In addition, if you decide you want a print copy of a particular book, you can get a 35% discount on it with the plan.
Monthly subscription rates for the ten-slot are $22.95, with a discounted yearly rate of $252.99.
For the power user, Safari Library is the way to go, and is my personal favorite. My role at Developer Shed (and as a freelancer) dictates that I know a lot about a lot of technology. With Safari Library, I don’t have to spend a ton of money each month purchasing books that I may only use once or twice. In fact, for the price of one book a month, I can have unlimited access to the entire Safari library.
The Library is also the only option that gives you access to the video training section, for those visual learners out there, and also the rough cuts section, which for me is key to staying ahead of the game.
Rough Cuts are basically digital copies of books that have yet to be published. So instead of waiting for the book to his the shelves, you can grab a copy of it as it is written.
You get the other features that the 10-slot bookshelf offers thrown in as well, including the mobile access, download tokens, book discounts, and short cuts (basically articles).
As you would expect, the price is a little higher, but as I said, if you purchase one tech book a month, it is worth it. You’ll pay $42.99 per month, or $472.89 per year.
Perhaps the strongest feature is the ability to search text. In Bookshelf mode, you can search the text of any one book, very handy when you are in a pinch for time. Instead of checking out the index or scanning page after page of a paper book, you can just type in your word or phrase and get directed to the appropriate section.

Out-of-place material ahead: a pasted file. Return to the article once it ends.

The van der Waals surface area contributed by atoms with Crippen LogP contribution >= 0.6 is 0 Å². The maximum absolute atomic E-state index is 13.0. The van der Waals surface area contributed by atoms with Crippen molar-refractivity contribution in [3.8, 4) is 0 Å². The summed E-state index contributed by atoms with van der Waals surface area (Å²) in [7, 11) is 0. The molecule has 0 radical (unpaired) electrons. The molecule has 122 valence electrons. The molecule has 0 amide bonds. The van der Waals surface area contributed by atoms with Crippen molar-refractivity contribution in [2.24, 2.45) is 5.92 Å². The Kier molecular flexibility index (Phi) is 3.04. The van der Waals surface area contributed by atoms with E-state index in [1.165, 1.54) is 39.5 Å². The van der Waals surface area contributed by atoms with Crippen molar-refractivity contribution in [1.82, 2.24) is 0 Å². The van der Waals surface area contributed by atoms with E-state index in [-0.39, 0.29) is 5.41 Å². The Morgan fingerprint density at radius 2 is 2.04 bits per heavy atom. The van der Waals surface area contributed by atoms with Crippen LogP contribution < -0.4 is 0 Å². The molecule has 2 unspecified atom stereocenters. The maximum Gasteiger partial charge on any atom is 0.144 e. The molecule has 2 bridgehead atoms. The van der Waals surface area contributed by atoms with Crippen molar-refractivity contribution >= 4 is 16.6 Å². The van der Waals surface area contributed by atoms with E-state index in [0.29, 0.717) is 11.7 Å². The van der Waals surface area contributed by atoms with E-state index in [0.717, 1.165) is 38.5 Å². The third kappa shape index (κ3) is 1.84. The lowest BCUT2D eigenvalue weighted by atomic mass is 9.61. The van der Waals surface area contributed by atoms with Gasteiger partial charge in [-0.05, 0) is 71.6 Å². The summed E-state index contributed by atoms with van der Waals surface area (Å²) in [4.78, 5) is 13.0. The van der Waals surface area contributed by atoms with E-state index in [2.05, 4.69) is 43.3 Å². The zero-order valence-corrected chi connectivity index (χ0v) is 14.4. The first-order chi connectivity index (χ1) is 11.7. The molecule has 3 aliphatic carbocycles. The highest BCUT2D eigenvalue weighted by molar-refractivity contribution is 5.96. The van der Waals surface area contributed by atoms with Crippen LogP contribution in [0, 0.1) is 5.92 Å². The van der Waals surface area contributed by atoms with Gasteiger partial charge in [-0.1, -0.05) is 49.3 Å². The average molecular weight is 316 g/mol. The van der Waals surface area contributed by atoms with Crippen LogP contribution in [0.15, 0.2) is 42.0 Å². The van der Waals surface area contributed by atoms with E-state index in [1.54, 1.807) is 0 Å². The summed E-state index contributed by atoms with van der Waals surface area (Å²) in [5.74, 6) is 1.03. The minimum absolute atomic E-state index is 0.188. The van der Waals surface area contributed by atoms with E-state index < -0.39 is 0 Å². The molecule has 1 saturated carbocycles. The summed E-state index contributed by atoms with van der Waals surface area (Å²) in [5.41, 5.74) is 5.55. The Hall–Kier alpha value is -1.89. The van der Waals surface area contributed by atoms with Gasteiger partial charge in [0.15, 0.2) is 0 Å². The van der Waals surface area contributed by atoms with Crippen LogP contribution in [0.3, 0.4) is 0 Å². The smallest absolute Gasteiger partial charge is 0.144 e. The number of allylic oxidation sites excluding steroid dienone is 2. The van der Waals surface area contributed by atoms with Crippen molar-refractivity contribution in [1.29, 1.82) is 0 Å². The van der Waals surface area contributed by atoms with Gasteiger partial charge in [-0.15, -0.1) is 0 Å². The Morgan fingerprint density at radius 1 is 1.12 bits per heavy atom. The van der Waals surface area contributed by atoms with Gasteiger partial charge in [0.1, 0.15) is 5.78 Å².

Where this really becomes powerful is in Library mode, because then you can search every title in the collection.
Another cool feature is the ability to bookmark sections. If you need to go back and forth to a given section or just mark it for later use, this comes in real handy.
I was pretty impressed with Safari’s collection of books and the easy learning curve. I really love the text searching capabilities and bookmarking feature and found that I was able to increase my productivity level while using the service. Of course, I use dual monitors, so that is a huge help if you are a writer or programmer. Have your reference material on one screen, your text editor on the other!
I wasn’t able to try out the service on my phone or on a device like the iPad or Kindle, though other reviewers have said the service is good.
Overall, I would say it is well worth the monthly fee, even if you are a casual reader. And don’t forget, if you are a freelancer, you can always write off the subscription when you do your taxes.
Most users will probably want to opt for the ten book option. I think that offers the best value for the average reader, and more than pays for itself without putting a huge recurring dent in your pocket.
I would suggest anyone interested in the service take it for a test drive. You can sign up for a trial and get 10 days free + 30% off a Safari Library Subscription at: http://safaribooksonline.com/d/learning/devshed?cid=201201-my-devshedreview-lwol-links